This is a very good Bible, but I shall start with the drawbacks (for want of a better word) before progressing to its merits.
Firstly, the box in which this Bible came states that it was published by Ignatius Press, as does the binding. Looking inside, however, the reader finds that it the text itself is that of Oxford University Press. This gives it some academic cachet, of course. However, the 'Second Catholic Edition' updates some of the archaisms - those passages addressed to God, although it lacks consistency in such things as the disciples addressing Jesus, of Jesus speaking to the Father. In Isiah 7.11, instead of 'Virgin' the text says 'young women'. In essence, this is the 1965 Catholic edition of the RSV, not the 2006 revision typically published by Ignatius.
Secondly, the gilding on the pages is rather fragile, and can come off if handled roughly. A Bible cover is ideal.
These minor problems aside, this is a very good Bible. The RSV text is, in my opinion, the very best translation of the Bible - elegantly styled, with the tasteful trace of antique flavour, but modernised enough for an easy read, which is a drawback of the Douai-Reims and King James. The RSV is also based on a good set of Hebrew and Greek texts, and the ESV - a Reformed translation of considerable academic repute - only needed to revise only 7%. Conservative readers may find the use of 'young woman' in the prophecy of Virgin Birth unsettling, but 'virgin' is offered as an alternative in the footnote, and the commentary handles the issue with orthodoxy and ease. On the other hand, the Angelic Salutation does say 'full of grace' in its rendition of the Greek, making it a perfect for Catholics.
The RSV is in fact authorised for liturgical use in the English-speaking world. Both the bishops of Africa and of the Anglican Ordinariate use it for lectionaries, and it is the version used by the Catechism of the Catholic Church. Until Liturgicam Authenticam (2001) gave bishops the decision to choose one translation for each ecclesiastical region, the RSV was also authorised for all English-speaking countries. Sadly, the American Bishops chose the New American Bible, the Canadians the NRSV, and most of the rest the Jerusalem. Nonetheless, for the Extraordinary Form does allow vernacular use at Low Mass, even if this option is rarely exercised. Being given the Imprimatur in 1965, the RSV would be ideal.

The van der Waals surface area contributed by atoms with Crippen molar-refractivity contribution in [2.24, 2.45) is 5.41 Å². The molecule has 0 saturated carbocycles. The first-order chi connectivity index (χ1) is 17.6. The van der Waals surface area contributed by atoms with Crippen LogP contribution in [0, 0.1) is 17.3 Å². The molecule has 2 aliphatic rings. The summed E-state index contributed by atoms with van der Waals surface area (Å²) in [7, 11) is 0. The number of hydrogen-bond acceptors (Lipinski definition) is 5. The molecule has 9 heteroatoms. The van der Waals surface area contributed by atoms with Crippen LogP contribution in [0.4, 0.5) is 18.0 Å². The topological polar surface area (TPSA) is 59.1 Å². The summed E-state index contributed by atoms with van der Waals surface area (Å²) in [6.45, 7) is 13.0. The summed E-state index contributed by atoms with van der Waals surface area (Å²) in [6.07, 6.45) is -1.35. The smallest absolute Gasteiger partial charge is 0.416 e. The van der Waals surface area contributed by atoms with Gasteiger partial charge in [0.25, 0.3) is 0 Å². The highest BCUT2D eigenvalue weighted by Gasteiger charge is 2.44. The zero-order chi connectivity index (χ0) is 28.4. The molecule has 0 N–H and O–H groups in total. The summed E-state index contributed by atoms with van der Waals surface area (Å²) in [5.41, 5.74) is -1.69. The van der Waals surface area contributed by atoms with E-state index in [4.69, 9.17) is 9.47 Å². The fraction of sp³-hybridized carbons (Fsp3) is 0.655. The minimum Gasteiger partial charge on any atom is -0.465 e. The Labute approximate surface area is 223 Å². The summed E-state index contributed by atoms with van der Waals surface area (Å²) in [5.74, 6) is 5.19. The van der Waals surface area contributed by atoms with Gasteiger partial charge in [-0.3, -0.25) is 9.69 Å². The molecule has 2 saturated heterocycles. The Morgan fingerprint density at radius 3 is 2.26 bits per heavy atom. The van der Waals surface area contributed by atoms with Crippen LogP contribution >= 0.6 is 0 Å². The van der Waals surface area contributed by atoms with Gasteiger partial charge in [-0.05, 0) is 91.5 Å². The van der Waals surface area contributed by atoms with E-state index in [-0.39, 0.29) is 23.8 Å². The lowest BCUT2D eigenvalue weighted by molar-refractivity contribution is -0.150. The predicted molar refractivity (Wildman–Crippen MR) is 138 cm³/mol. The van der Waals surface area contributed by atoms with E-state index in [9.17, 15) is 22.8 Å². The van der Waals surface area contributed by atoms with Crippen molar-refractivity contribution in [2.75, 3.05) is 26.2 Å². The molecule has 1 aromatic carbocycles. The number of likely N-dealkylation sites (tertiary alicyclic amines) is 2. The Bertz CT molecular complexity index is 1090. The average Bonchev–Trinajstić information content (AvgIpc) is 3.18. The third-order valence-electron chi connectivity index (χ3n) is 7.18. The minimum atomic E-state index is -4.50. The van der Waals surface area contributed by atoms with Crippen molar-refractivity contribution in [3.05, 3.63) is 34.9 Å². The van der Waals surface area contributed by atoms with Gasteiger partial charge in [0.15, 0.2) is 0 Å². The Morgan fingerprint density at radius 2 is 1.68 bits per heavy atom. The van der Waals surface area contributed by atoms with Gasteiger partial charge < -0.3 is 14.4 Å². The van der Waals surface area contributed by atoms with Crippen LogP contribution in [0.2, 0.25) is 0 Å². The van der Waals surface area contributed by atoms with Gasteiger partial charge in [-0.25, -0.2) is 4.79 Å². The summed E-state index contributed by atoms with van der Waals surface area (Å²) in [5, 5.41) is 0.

This is a pocket Bible, one which fits comfortably in the hand, with brown and tan leather binding (well, actually a substitute on close inspection, it appears, but still durable and aesthetically pleasing). As such, the text is very small. The study notes will of course be limited (in two appendixes at the end of each Testament) but as such they are learned, orthodox and traditional. 'Dei Verbum' is printed, offering the correct Catholic view of Divine Revelation.
In essence, this is perfect for study and devotional reading. It can fit into a bag or large pocket for classes, lectio divina on the offchance, or a quick reference. I personally find it ideal use at Adoration. It is beautiful both in its text and its binding, scholarly, and spiritually uplifting.show more
by Julian Vesty